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Tuesday, August 20, 2013

The Wrath of Mom For anyone "just tuning in" this post may leave you wondering what the heck I am rambling about, I hope you take the time to go back and review my earlier posts so you can catch up with our story. For anyone who has been along for the whole wild ride - Thank you! I very much appreciate your thoughts and comments

The wrath of mom

I stood in the hall near my mothers’ room waiting for the nurse.  I was torn between desperately wanting to know my mother was OK and really not wanting to suffer any more of The Wrath of Mom.

My thoughts were filled with moms’ pleas, “get me out of here”; the hatred I heard in her voice, “You know you could, if you wanted to”.  I still had a pit in my stomach from her saying, “I thought I could trust you”; It broke my heart.  I hoped the nurse had been right about it being the effects of the anesthesia.

They had used ketamine.  I knew nothing about it, so I spent the some time researching it on my “smart phone”, which was really stupid.  I have a bad habit of researching myself in to hysteria.

On the up side, my crash course indicated the nurse had probably been right regarding moms’ state of mind.  I wondered how long it might last; what was normal with this drug?

The nurse stood in the hall with me and further explained the dissociative effects of the drug.   We quietly entered the room.  I humored myself briefly as I imagined using the nurse as a human shield against moms’ attacks if she was still angry with me.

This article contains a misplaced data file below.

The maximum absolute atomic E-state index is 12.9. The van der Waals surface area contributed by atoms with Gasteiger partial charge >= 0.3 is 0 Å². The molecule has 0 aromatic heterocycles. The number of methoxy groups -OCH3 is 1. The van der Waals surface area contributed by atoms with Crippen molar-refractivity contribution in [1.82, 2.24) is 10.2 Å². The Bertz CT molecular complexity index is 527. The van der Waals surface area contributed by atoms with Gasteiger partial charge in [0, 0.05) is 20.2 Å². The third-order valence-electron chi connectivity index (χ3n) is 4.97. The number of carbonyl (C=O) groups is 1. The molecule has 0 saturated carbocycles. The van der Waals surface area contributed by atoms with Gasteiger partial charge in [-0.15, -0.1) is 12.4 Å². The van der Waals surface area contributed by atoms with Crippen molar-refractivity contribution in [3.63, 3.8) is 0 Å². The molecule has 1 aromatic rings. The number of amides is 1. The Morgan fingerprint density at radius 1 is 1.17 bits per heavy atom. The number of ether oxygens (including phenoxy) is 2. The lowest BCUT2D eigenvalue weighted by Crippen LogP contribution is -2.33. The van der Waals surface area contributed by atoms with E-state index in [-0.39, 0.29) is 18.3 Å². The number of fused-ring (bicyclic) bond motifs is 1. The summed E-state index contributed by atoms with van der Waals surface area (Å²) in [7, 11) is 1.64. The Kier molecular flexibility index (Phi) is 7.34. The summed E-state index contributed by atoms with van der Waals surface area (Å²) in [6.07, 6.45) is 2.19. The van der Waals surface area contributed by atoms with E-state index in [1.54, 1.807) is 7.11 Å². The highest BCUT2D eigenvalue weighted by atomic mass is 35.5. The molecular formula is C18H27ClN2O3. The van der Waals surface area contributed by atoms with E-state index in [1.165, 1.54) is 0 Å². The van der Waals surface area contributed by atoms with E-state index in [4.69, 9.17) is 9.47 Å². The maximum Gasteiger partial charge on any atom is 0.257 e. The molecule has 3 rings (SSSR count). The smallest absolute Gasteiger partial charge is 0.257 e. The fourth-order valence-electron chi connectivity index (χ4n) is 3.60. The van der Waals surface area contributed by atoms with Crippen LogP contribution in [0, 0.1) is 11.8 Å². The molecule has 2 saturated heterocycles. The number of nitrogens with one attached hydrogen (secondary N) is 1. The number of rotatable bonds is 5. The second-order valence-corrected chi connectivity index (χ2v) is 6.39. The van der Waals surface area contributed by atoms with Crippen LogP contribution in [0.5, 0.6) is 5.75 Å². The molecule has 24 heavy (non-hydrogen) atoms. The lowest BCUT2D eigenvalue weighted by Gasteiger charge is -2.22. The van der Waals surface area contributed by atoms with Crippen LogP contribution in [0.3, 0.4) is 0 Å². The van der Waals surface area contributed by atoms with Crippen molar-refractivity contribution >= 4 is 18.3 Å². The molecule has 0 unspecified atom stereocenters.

Mom was awake and looking quite contrite.  “I’m sorry”, mom was near tears.  She was replaying the previous night.  Mom told me about thinking she was ruling the world and trying to decide which button to push.  “That really scared me”, mom admitted, “I didn't know what the buttons would do”.   She continued, “I thought I was controlling the world”.  She quickly added, “I wouldn't want that much control”.

“You have nothing to be sorry for, mom”, I hoped that meant she still trusted me!  “You had me worried”, I smiled to let her know it was OK, now.  Throughout her rants, I had assumed she thought she was in the other hospital.  Turned out that was only partly true.

Mom in her HBOT "display case"
“It wasn't only the hospital”, mom explained.  “You had me on display in a glass case, IN THE MALL!” mom looked incredulous.  I couldn't help but laugh, talk about disassociation!  I don’t even like malls!  “It seemed so real!” mom nearly shouted.  She shuddered and exclaimed, “I really believed it!”

To the best of my knowledge my mother had only been in a glass case twenty, maybe 30, times in her life; I don't remember how many HBOT treatments had been approved my Medicare to treat her osteomyelitis.   We sat quiet for a few minutes, both in our own thoughts.

I needed to tell mom about the second surgery, but I didn't have the heart.  They might decide it wasn't necessary; maybe I had misunderstood.  I certainly didn't want to worry mom unnecessarily.  Mom’s progress, or lack of it, would determine the next step.  I hoped mom could take a next step.